Tuesday, March 22, 2011
Abandonment and Children
Yesterday I listened to Mark Stibbe speak about healing abandonment and the orphan heart condition. It was a great day (apart from the pews/greyhound stalls. For 6 hours.)
The author Jacqueline Wilson came to mind so clearly. Not because I was thinking about anything in her past (honest! the leaders' day was about me examining myself!) but because I found my mind turning to the young who are hurting in THIS country, who feel grief stricken and abandoned. How could the church help? What might I be able to facilitate? I was thinking about a meeting I have set up between a secular charity that supports Young Carers and a couple of our missional expressions (MEs). The charity had asked me if they could refer young children and teenagers who are caring for a sick parent to us for love and support. We'd love to help.
This contact has made me very excited about the increasing role the church in Britain could have to drive forward a manifesto of love, without conditions (you need to do this for me, come to this church service for me etc), simply demonstrating the love the Father has shown to us. One of my most favourite topics of conversation with people who are not yet Christians is to honour them in their role of being mum or dad - to thank them for allowing us to look after their children at our clubs/parties/summer club, with genuine feeling I love saying that we just want to support them in the hard task of being a good mum or dad. And I know we hold key information to heal up hurting hearts to make parenting even easier and better. I'm longing for MORE opportunities to show Jesus. I walk through the playground less often now as my children are getting bigger, but enough times in a week to pray for mums and dads waiting on the most precious possession of theirs to hurtle out the doors....
In addition, for children and teenagers who are hurting, what could I write or do one day in future years that would be a resource or a help to them? How could I spread the message of what God thinks; how he longs to heal and help. I was thinking about my links with social workers and my many years in education, and I was letting my mind have blue sky dreams.
But then I thought of how I would love to talk to Jacqueline Wilson, interview her, in order that I could understand her writing better. My daughter devours every book that she writes and she is discussed and studied in class. She has tapped into something that children identify with and writes in a style that engages them.
A central theme in many of her books is that of abandonment. Her characters find themselves in dark circumstances, facing up to the fact that the grown-up world offers death, divorce, abandonment. They feel grief, rage and pain as a result. She is known for writing about the powerful emotions children feel with immense truthfulness rather than treating children as little creatures inhabiting their own sweet world.
There are some fascinating discussions on the Mumsnet forum regarding JW books...but that's an aside!
My daughter recently read the book "Hetty Feather" and was desperate for us to visit The Foundling Museum in London in our February break. We did and I found it such an emotional experience. I would urge any blog readers to go there if you can, its hidden away (use the website to help you get there) and quite small, but immensely moving.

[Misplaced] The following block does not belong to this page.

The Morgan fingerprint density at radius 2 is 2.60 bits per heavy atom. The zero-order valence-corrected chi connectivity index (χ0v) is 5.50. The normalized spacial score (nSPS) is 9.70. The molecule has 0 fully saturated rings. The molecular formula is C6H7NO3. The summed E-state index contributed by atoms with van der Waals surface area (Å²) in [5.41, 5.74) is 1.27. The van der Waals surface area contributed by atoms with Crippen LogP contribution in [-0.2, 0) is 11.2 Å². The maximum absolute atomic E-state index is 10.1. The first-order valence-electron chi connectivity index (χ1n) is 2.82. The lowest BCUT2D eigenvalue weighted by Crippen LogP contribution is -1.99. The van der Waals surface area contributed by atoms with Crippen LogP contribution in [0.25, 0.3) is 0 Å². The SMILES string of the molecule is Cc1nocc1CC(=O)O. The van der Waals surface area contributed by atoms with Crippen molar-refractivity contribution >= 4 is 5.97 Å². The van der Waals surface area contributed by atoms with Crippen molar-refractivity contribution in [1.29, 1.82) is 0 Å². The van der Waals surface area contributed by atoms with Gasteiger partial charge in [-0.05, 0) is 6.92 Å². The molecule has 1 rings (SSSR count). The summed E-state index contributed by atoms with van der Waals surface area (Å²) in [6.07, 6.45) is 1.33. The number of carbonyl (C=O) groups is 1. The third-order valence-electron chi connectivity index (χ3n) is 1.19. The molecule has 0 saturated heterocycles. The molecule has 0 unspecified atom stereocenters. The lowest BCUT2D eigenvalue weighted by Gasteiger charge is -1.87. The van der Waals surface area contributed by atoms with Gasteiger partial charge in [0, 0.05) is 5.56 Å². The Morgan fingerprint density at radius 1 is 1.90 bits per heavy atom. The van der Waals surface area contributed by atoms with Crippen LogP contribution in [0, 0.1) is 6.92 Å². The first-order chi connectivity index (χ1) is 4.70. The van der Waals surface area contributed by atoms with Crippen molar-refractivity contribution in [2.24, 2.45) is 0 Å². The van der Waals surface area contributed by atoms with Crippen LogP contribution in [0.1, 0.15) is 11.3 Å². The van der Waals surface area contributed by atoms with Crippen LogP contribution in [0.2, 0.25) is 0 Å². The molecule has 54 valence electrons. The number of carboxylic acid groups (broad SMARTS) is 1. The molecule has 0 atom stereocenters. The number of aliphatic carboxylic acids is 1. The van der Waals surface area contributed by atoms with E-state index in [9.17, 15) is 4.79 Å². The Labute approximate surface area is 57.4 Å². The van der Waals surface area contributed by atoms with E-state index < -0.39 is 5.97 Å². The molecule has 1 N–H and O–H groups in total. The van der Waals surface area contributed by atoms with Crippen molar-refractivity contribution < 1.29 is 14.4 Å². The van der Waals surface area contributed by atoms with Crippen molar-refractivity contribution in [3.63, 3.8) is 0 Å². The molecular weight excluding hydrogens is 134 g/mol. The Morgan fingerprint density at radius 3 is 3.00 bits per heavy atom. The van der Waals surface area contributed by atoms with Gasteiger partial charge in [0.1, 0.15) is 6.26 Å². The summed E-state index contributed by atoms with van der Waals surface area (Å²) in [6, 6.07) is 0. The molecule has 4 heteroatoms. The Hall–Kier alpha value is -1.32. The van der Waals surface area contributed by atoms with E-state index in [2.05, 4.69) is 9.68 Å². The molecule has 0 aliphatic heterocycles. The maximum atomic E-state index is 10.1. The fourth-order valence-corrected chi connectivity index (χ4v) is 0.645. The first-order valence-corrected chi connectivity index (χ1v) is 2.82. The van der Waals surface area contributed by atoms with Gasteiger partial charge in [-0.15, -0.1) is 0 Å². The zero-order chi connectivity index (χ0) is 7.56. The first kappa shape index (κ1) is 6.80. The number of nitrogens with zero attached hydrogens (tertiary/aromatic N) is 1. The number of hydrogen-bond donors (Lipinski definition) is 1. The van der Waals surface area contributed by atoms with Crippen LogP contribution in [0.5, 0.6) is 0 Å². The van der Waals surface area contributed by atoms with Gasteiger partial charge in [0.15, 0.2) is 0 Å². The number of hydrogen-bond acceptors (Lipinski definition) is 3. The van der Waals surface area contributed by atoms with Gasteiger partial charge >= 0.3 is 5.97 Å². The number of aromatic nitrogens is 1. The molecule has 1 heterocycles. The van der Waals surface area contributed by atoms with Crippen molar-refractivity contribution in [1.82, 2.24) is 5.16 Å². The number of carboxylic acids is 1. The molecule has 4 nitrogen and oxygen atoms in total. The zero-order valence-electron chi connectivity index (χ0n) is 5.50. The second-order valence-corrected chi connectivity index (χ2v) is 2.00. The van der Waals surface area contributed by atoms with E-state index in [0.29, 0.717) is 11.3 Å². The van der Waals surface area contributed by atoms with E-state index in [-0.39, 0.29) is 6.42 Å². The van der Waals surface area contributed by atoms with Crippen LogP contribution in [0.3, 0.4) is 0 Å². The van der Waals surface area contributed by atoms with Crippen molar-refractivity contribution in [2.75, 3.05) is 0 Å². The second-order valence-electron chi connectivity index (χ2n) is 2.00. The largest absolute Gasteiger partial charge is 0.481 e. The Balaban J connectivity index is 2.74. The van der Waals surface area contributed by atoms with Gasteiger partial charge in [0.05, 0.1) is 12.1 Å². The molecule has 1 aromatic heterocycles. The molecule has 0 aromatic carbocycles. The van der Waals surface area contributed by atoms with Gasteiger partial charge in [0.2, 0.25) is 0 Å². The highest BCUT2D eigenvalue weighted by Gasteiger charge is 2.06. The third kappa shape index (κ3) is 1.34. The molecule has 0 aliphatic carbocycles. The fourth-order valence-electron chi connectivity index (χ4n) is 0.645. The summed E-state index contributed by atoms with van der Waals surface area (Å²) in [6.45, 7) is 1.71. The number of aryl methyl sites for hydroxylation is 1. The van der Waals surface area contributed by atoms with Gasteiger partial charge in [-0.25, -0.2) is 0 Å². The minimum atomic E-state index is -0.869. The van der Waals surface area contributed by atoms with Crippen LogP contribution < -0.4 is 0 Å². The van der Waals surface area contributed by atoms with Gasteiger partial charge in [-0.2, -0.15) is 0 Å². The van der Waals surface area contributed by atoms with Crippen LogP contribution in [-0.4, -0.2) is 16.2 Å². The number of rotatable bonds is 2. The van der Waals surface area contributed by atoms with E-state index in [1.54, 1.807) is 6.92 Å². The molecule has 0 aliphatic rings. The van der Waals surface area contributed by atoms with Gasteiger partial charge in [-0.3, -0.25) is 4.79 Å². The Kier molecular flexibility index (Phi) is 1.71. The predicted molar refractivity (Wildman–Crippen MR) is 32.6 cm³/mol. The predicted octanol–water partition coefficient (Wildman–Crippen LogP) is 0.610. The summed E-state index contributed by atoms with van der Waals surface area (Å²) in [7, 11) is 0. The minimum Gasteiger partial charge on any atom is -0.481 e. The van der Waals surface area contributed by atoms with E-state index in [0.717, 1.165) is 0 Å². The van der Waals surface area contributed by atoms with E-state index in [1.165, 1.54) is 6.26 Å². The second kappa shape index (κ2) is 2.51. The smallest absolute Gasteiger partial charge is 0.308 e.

More than 4,000 babies were left at the Foundling Hospital between 1741 and 1760, and a small object or token, usually a piece of fabric, was kept as an identifying record. The fabric was either provided by the mother or cut from the child’s clothing by the hospital's nurses. Attached to registration forms and bound up into ledgers, these pieces of fabric form the largest collection of everyday textiles surviving in Britain from the 18th Century.
The process of giving over a baby to the hospital was anonymous. It was a form of adoption, whereby the hospital became the infant’s parent and its previous identity was effaced. The mother’s name was not recorded, but many left personal notes or letters exhorting the hospital to care for their child. Occasionally children were reclaimed. The pieces of fabric in the ledgers were kept, with the expectation that they could be used to identify the child if it was returned to its mother.
The textiles are both beautiful and poignant, embedded in a rich social history. Each swatch reflects the life of a single infant child.
I found it hard to hold back the tears as I walked round this exhibit and I felt the Father say: this abandonment has marked this city (London)
Yet allow me to honour the charity who started the Foundling Hospital. Coram. Founded by Captain Thomas Coram, a philanthropist who wanted to provide care for children left dying on London’s streets, Coram is believed to be the UK's first ever children’s charity. Their pioneering work attracted some historically significant patrons including the artist William Hogarth and composer George Frideric Handel.
Hetty Feather, in Jaqueline Wilson's book, was in the care of the Foundling Children's Hospital in the 1880s and it remained open till as late as 1954, when the Children Act changed what children needed from charities. A move to see children placed with families rather than in institutions re-orientated the work of the charity.
Coram's website says: Over 270 years later, what we do makes a real difference to children. Our adoption service has one of the highest success rates in the country. 98% of parents on our family support programmes say that our work brings positive change.
Father, thank you for the pioneering work done by people who loved children and who still continue this today. Please bless the charity in their task of helping human beings to flourish.